As the surgeon drives broach 10 into the medullary canal, the cutting edge scrapes soft material and dislodges it. The broach also crushes and tears other tissue. Notches 28 help break up the tissue. The notches are staggered (FIG. 3) to prevent a "grooving" effect that aligned notches could create. As cutting continues, the dislodged tissue is pushed against the back side 36 of each cutting tooth. It is believed that some small particles of this dislodged material are forced into the cancellous bone matrix where they are subsequently pushed into the venous reservoir where the blood stream transports them away.
To remove this material as it is being cut, applicants' invention has a central passage that leads partially through the stem. In the FIG. 1 exemplary embodiment, central passage 44 generally conforms to the shape of stem 12 (FIGS. 1 and 2). In FIG. 1, the distal end 58 of central opening 44 is open at the distal end 14 of the stem. The central opening is closed at the proximal end of the stem.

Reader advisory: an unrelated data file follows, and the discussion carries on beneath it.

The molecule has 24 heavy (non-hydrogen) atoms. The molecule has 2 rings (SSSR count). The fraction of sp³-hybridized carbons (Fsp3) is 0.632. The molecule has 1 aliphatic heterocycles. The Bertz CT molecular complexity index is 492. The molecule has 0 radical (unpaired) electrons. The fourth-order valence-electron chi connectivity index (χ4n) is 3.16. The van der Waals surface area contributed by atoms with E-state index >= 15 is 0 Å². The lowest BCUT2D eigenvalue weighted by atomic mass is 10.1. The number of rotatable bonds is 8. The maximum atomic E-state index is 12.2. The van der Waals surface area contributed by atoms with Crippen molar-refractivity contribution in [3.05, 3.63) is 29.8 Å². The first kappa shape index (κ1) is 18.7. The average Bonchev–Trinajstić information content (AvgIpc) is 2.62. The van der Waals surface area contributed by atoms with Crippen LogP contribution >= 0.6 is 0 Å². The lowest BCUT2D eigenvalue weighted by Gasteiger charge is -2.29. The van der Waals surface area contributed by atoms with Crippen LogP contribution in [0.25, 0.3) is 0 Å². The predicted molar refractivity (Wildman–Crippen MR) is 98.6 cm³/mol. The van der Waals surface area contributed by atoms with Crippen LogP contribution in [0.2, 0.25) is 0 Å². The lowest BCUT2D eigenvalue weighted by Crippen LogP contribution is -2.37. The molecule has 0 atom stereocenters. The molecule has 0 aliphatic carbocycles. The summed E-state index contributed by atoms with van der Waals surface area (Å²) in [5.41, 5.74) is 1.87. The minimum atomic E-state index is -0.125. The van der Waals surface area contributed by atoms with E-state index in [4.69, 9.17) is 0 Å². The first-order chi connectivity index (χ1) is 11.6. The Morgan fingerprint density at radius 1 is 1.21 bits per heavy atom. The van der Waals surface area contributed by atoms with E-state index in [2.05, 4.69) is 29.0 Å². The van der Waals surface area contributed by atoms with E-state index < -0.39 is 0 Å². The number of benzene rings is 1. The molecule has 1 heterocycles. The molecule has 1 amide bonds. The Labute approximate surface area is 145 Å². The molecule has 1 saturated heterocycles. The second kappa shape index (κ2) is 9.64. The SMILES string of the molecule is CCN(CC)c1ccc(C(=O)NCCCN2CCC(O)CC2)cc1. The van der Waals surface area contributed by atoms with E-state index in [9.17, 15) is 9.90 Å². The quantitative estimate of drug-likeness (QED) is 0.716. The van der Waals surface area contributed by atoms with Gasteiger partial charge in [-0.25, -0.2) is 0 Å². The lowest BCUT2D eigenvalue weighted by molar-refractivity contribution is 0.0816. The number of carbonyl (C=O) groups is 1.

An evacuation line 46 in the form of a nipple 48 and a hose 50 communicate with central passage 44. The central passage also communicates with the cutting region. That is, three radial passages, tubes 52, 54, and 56 in this embodiment, extend from central passage 44 to the back side 36 of each tooth. The FIG. 2 exemplary embodiment has three such tubes per tooth. They are cylindrical in the exemplary embodiment, but they may also be flared or have other shapes. The tubes must have a large enough diameter that they will not clog when removed tissue particles pass through the tubes. Further, although FIG. 2 shows three such tubes for each tooth, one could choose a different number.
The surgeon using broach 10 connects hose 50 to a suction or vacuum pump (not shown). This lowers the pressure within central passage 44 and creates suction pulling through tubes 52, 54 and 56. As the surgeon strikes anvil surface 20 and drives broach 10 into the soft tissue, the scraped tissue begins collecting on the back side 36 of each tooth 24. Suction at the outside ends of tubes 52, 54 and 56 draws the cut material inside the tubes and into the central passage 44. From there, the suction pulls the material through central passage 44 and into hose 50 to the pump.
Having an open, distal end 58 of central passage 44 is an option. The suction created there will removed dislodged tissue immediately distal to the broach, but it may adversely affect the suction at the end of tubes 52, 54 and 56.